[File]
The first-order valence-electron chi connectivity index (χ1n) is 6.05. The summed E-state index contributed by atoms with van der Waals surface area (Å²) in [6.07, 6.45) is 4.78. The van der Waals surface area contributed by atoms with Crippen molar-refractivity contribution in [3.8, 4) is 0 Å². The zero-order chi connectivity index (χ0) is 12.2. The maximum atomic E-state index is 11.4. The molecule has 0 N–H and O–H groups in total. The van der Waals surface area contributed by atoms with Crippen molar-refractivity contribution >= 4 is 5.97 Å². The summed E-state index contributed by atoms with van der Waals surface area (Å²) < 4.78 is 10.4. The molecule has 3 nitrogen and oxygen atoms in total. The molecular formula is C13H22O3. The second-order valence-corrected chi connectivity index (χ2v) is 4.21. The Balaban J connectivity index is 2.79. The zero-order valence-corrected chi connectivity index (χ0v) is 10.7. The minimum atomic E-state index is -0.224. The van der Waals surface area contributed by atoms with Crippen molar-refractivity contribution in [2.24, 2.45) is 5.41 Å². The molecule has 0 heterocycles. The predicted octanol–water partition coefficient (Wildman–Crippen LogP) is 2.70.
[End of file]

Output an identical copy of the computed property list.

The first-order valence-electron chi connectivity index (χ1n) is 6.05. The summed E-state index contributed by atoms with van der Waals surface area (Å²) in [6.07, 6.45) is 4.78. The van der Waals surface area contributed by atoms with Crippen molar-refractivity contribution in [3.8, 4) is 0 Å². The zero-order chi connectivity index (χ0) is 12.2. The maximum atomic E-state index is 11.4. The molecule has 0 N–H and O–H groups in total. The van der Waals surface area contributed by atoms with Crippen molar-refractivity contribution >= 4 is 5.97 Å². The summed E-state index contributed by atoms with van der Waals surface area (Å²) < 4.78 is 10.4. The molecule has 3 nitrogen and oxygen atoms in total. The molecular formula is C13H22O3. The second-order valence-corrected chi connectivity index (χ2v) is 4.21. The Balaban J connectivity index is 2.79. The zero-order valence-corrected chi connectivity index (χ0v) is 10.7. The minimum atomic E-state index is -0.224. The van der Waals surface area contributed by atoms with Crippen molar-refractivity contribution in [2.24, 2.45) is 5.41 Å². The molecule has 0 heterocycles. The predicted octanol–water partition coefficient (Wildman–Crippen LogP) is 2.70.